LeBron James has been cleared to return to the Los Angeles Lakers after missing one game under the NBA’s health and safety protocols.
The league said Thursday that James is not positive for COVID-19 despite a series of tests that produced conflicting results earlier this week. Additional testing cleared James to play when the Lakers host the Los Angeles Clippers on Friday night.
“Following two negative PCR tests conducted more than 24 hours apart, Los Angeles Lakers forward LeBron James has cleared the NBA’s Health & Safety Protocols,” the league said in a statement. “James was originally placed in the Protocols on Tuesday, November 30 after a series of tests delivered conflicting results, including an initial positive test that was collected on November 29. Additional testing confirmed that he is not a positive case.
“In accordance with the Protocols, and the consistent testing practice that has been in place since the 2019-20 Season Restart in Orlando, the sample that produced the initial positive test was re-run twice and returned one negative and one positive result on two different PCR instruments. As a result, James underwent additional testing on November 30, with one test returning a negative result and a second test resulting in a clinically inconclusive result.”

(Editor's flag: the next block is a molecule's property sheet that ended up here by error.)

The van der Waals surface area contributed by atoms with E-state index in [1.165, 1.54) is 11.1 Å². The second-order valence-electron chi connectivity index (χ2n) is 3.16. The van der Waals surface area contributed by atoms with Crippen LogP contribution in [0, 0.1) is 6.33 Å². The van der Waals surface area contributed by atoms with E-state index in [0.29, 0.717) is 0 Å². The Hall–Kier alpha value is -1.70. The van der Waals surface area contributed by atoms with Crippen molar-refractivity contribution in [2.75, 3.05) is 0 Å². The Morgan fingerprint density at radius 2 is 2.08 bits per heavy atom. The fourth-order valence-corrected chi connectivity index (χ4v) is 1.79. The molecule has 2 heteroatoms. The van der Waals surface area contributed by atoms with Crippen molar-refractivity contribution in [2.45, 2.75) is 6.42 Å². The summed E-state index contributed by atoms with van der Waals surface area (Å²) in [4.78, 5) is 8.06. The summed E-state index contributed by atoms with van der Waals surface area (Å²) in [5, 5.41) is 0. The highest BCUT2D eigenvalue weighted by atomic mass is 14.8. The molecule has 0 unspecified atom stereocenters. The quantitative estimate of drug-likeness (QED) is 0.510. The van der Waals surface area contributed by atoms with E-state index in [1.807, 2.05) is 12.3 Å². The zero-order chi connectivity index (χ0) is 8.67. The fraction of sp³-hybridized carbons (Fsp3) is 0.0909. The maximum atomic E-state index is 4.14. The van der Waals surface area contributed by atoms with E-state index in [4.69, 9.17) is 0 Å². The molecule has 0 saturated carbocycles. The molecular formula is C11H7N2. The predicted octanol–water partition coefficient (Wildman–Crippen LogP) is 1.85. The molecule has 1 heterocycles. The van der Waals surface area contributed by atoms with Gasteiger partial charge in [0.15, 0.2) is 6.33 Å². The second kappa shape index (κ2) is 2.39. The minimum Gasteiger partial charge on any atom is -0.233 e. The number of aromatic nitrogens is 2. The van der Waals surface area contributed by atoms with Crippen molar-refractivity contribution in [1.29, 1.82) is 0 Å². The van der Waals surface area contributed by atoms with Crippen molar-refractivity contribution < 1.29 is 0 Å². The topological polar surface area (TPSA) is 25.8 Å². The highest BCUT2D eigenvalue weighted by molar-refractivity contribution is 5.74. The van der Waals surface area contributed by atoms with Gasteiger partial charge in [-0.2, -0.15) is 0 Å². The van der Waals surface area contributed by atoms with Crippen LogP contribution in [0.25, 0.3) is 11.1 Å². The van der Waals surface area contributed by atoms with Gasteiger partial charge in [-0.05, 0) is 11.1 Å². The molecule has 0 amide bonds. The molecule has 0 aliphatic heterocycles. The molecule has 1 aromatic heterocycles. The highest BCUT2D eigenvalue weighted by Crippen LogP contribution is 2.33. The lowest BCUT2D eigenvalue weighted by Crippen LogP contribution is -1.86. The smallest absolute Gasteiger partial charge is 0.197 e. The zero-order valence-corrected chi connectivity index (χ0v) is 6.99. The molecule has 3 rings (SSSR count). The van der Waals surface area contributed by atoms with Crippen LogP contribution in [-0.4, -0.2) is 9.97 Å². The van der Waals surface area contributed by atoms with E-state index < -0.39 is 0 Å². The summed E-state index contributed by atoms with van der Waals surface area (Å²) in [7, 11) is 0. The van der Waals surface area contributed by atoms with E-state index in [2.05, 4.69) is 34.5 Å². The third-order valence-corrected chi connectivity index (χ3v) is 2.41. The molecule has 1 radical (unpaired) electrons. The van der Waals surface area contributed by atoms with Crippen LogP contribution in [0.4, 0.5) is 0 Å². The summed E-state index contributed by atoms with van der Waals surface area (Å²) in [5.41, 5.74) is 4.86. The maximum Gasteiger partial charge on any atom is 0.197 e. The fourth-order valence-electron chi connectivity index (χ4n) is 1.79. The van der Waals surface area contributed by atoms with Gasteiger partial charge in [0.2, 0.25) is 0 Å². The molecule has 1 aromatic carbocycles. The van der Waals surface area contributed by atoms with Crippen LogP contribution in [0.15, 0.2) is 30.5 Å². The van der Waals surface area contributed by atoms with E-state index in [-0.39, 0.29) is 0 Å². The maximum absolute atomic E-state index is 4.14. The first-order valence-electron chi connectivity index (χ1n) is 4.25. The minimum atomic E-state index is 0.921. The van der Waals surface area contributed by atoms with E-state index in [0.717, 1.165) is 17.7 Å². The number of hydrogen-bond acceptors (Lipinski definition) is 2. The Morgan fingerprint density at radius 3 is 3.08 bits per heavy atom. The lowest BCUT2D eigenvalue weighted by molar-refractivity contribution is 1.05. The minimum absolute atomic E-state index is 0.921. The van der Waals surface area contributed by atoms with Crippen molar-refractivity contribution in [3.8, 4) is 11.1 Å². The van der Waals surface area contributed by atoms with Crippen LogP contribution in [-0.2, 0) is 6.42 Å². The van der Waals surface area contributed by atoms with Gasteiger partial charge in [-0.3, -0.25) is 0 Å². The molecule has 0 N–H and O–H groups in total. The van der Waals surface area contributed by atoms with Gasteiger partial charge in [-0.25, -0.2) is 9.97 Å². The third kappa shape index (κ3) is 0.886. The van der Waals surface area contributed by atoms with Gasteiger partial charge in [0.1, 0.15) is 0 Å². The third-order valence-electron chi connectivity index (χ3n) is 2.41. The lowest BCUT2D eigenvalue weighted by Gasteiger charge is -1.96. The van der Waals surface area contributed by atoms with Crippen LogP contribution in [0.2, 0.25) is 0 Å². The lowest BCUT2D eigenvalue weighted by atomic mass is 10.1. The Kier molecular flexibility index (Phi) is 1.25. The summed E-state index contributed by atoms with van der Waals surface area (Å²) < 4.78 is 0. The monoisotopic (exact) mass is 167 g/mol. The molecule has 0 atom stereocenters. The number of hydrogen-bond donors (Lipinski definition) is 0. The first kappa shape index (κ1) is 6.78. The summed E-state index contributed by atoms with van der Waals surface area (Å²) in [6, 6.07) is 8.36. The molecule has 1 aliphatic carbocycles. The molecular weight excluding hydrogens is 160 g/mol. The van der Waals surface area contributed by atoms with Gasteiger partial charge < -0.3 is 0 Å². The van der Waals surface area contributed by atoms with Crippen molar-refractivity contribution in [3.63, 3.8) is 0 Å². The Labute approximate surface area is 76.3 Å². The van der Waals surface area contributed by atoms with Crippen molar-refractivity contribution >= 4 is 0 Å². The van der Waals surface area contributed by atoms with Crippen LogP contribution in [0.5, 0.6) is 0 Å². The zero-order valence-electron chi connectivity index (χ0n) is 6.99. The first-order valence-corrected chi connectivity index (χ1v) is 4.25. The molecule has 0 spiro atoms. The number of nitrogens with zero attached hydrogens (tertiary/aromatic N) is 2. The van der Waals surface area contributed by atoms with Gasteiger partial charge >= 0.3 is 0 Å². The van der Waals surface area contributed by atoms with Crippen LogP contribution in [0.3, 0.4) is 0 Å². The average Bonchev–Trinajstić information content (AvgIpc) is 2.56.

James got an initial positive test from a sample collected on Monday. The sample was retested twice, producing one positive and one negative result. James underwent additional testing Tuesday, but those tests returned one negative result and one clinically inconclusive result, according to the league.
James said earlier in the season that he is vaccinated. A clear positive test likely would have kept James away from the Lakers for 10 days or more.
James has missed 12 of the Lakers’ 23 games this season, with 10 due to injuries. He also missed one game while serving the first suspension of his 19-year NBA career for an altercation with Detroit’s Isaiah Stewart.
The Lakers are 5-7 without James and 7-4 with him. They began Thursday in sixth place in the Western Conference despite their thoroughly overhauled roster around James and Anthony Davis, along with significant injury problems for several expected regulars.
The Associated Press contributed to this report.